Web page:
Senator Barbara Mikulski talks about her decision not to run for a sixth term and items on her agenda for the next two years.
I was at an event featuring the women who had been recently elected to the United States Senate in 1992, bringing the number of female Senators to a grand total of seven. The group was standing on a stage posing for pictures when I heard a voice call out that could not be mistaken for anyone but Barbara Mikulski. "Come on up here Ray," she demanded with a beaming smile. After 20 years she still recognized an intern from her first years in the Baltimore City Council, and, as if I were some important political mover and shaker, she invited me on stage to pose for a photo with the women of the Senate.
But then everyone is an important person to Barbara, and therein lies the political genius that resulted in her being elected five times to the House of Representatives and then five times to what had been the ultimate boys club — the U.S. Senate. It is not a genius of calculation. It is a simple but miraculous ability to connect.
I first experienced this while an undergraduate at Johns Hopkins. During my junior year of 1972-73, I secured an internship in the Baltimore City Council through the university's political science department. In addition to spending afternoons at City Hall, the program's participants were required to author a paper concerning their experience. It was my good fortune to be assigned to the 1st Councilmanic District, which was then represented by Dominic "Mimi" DiPietro, John A. Schaefer and the newly-elected Barbara Mikulski. There was also a first-term mayor in office named William Donald Schaefer. Baltimore's 1st District did not invent constituent politics, but it surely perfected the art of elected representatives attending closely to the daily needs of the district's inhabitants. And I had a front row seat for it all.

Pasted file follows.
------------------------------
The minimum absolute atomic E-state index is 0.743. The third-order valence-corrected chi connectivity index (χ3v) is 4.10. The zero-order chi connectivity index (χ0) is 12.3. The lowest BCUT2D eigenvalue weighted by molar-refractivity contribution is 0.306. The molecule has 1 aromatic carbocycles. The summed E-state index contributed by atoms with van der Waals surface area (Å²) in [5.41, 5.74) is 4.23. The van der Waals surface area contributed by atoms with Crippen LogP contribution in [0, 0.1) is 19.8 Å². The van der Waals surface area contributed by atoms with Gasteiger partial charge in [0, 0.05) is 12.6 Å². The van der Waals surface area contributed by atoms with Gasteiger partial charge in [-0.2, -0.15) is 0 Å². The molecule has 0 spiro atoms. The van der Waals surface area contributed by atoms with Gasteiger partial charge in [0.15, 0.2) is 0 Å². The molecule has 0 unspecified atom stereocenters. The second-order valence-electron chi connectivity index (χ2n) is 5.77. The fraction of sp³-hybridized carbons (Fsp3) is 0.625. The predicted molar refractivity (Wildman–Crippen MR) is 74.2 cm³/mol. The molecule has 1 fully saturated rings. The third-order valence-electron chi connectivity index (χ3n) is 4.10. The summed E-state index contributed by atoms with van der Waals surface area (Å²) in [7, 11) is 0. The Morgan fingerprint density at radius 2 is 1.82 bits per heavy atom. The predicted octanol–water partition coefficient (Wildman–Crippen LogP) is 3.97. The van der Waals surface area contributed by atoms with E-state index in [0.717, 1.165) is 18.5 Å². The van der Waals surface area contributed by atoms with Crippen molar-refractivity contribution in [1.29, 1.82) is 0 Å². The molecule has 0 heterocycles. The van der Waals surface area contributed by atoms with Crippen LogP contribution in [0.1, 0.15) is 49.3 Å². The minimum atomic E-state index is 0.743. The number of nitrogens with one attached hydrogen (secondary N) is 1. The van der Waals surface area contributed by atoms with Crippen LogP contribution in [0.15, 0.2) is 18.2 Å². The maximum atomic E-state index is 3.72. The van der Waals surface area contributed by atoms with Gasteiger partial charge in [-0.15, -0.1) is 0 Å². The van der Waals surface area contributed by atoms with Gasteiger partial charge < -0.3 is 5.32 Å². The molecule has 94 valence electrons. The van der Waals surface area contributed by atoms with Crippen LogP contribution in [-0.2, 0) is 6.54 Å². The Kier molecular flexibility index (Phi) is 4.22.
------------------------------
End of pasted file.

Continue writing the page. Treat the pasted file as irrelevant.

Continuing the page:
In those days, the three members of each council district shared a single office. There were no partitions or physical separations of any kind — just three desks occupying three corners of a room. There could hardly be any secrets, as most conversations and phone discussions were easily overheard. And, at regular intervals, a hurricane would enter the room; it was Barbara Mikulski, the former social worker fresh from her fight to stop to the insanity of tearing out the heart of Fells Point and Canton with the proposed route for the I-95 highway. When Barbara came into the office, the energy level palpably increased. Her determination and hard-working nature were constantly on display.
Having also come from a Catholic family that had originated in East Baltimore, I shared a comfortable association with Barbara's roots, and it was rewarding to be privy to the manner in which she cared for the needs of her constituents. Many were from families that had known mine for generations. It was politics at its most basic, and, in many ways, its most effective form. It certainly had a direct and immediate impact on the lives of real people.
The title of my required academic paper was a no-brainer — Bread and Butter: Constituent Politics In Baltimore's First District. That paper, and the experience in City Hall, started me on writing about issues affecting our community. And, during that same time, Barbara Mikulski learned how to be a public servant of the first order. In fact, she has dedicated her life to that endeavor. Her success owes much to her intelligence and insight. But what has separated her from the political crowd is an unwavering concern for the well-being of those who elected her.
And this is how I came to have a photo of myself with the women of the Senate, along with an appreciation for having seen politics and public service at its fundamental best.